Recent death of mountain lion

sparks renewed conservancy efforts 

Last updated 1/17/2019 

Article from Valley News,  Jeff Pack, author

The body of a young mountain lion that was discovered in Rainbow, Dec. 26, after being struck by a vehicle on the southbound Interstate 15.

When a young male mountain lion was struck and killed on the southbound Interstate 15 near the U.S. Border Patrol checkpoint near Rainbow, Dec. 26, he became the third lion killed in the general vicinity by cars in the past 20 months.

The death of the young lion reinforces arguments about improved wildlife pathways and solutions in the area for lions to safely migrate from between the Eastern Peninsular Range and the Santa Ana range.

"We have a network of stakeholders in this issue that had a discussion about this most recent death over the last couple of weeks," Pam Nelson, chair of the Santa Margarita group of the San Gorgonio chapter of the Sierra Club, said. "I think all of us agree fencing would be our No. 1 strategy right now. It's something that could be doable and is more cost efficient, along with making the I-15 Temecula Creek interchange more functional. Those are our two main goals right now."

A study published in May 2017 in the online journal Royal Society Open Science described the need for the animals to have the freedom to travel.

"Without the benefits of immigration, genetic drift and breeding among closely related individuals can lead to an accumulation of deleterious alleles and inbreeding depression, reducing population fitness and increasing extinction risk," the study said. "Immigration benefits populations primarily by increasing heterozygosity and allelic richness, both of which are critical for population persistence."

The concern is that without continued genetic diversity, the overall health of the mountain lion population in Southern California will diminish, resulting in inevitable extinction.

The study, written by Kyle D. Gustafson, T. Winston Vickers, Walter M. Boyce and Holly B. Ernest, indicated that over the previous 15 years, only seven mountain lions had crossed over I-15, four from west to east and three from east to west.

"However, only a single migrant (named M86) was detected to have produced offspring and contribute to gene flow across the I-15 barrier," the study said. "Prior to the M86 migration, the Santa Ana population exhibited inbreeding and had significantly lower genetic diversity than the Eastern Peninsular Range population. After M86 emigrated, he sired 11 offspring with Santa Ana females, decreasing inbreeding measures and raising heterozygosity to levels similar to pumas in the Eastern Peninsular Range."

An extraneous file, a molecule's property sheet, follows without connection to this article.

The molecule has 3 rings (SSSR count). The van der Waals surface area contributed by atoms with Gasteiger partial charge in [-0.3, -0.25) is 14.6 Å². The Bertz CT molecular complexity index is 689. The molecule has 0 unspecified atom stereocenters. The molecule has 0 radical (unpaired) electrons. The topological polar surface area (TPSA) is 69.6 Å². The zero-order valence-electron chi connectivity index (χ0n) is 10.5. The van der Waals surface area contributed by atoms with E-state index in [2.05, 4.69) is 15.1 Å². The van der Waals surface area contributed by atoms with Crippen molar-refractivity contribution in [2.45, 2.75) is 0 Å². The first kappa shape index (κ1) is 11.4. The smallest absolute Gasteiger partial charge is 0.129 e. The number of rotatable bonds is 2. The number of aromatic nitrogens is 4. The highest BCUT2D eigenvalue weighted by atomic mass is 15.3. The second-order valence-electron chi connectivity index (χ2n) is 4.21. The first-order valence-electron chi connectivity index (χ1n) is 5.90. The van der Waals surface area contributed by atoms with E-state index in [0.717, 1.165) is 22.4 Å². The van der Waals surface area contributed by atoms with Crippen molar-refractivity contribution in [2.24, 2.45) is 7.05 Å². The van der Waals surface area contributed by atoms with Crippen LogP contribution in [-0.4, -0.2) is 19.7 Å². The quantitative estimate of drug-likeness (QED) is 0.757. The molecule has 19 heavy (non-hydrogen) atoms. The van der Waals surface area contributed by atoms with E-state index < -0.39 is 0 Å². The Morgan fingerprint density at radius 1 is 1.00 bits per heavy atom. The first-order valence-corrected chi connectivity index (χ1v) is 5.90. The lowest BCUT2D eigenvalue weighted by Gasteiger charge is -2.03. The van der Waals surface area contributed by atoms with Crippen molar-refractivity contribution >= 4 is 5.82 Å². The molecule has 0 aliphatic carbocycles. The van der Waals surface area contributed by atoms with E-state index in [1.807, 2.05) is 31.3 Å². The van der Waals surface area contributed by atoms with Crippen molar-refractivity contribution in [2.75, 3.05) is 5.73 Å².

That lion, researchers said, single handedly improved the overall health of the species in the area and underlined the need to create more pathways for them to roam since the animals have a range of 150 to 200 square miles.

While mountain lions aren't a threatened species – there are an estimated 6,000 mountain lions in California – they are classified as a "specially protected species" by the California Department of Fish and Wildlife.

And many believe that without improved pathways and a slowing of development in the area, they could be threatened very soon.

This time last year, conservation groups sued the city of Temecula after the city council approved a high-density mixed-use development for the foothills west of Old Town.

"The city council's Altair approval ignored scientists' warnings that developing the South Parcel will severely limit mountain lion movement in Southern California," J.P. Rose, an attorney at the Center for Biological Diversity, said in a news release. "It's deeply disturbing that the city refused to make reasonable modifications to the development to avoid damaging a critical corridor for these iconic predators."

The lawsuit, filed in Riverside County Superior Court, claimed that part of the development "sits on the 55-acre 'South Parcel' – the only passage left for wildlife to move between coastal and inland mountains through the Santa Margarita River, Temecula Creek and the Santa Margarita Ecological Reserve, which are adjacent to the project."

The project is on hold until the legal matter is resolved, and Rose said they were scheduled for a conference with the judge to set a briefing schedule earlier this week.

"We may be setting a hearing date," he said. "But right now, we don't have a clear timeframe on when the lawsuit is going to be resolved at this point."

Ecological advocates also contend that an existing underpass wildlife crossing where the Temecula Creek crosses I-15 is often inhabited by homeless encampments and other visible signs of human activity, which are deterrents for the animals using the crossing.

"We have to continue working on eliminating the human impact as best we can," Nelson said. "That would include the traffic noise and graffiti which is a big problem. At night is when the animals feel it might be safest to cross through, but they won't do it with the music and lights and the homeless issue down there.

Nelson said because the passthrough is on city property, she is working to get the city to patrol the area better and eliminate as much of the human footprint as possible.

"We would really like a better response from the city," she said. "We would like to get a better presence from the sheriffs to get down there on a more regular basis, which would really help a lot."

She said the coalition is working on forming a volunteer group to monitor and document the condition and goings-on in and around the pathway.

"The best we can do is form monitoring teams that would go down there and notate vegetation, graffiti and wildlife tracks," she said. "We just have to make sure its safe enough for them to be down there."

Jeff Pack can be reached at jpack@reedermedia.com.
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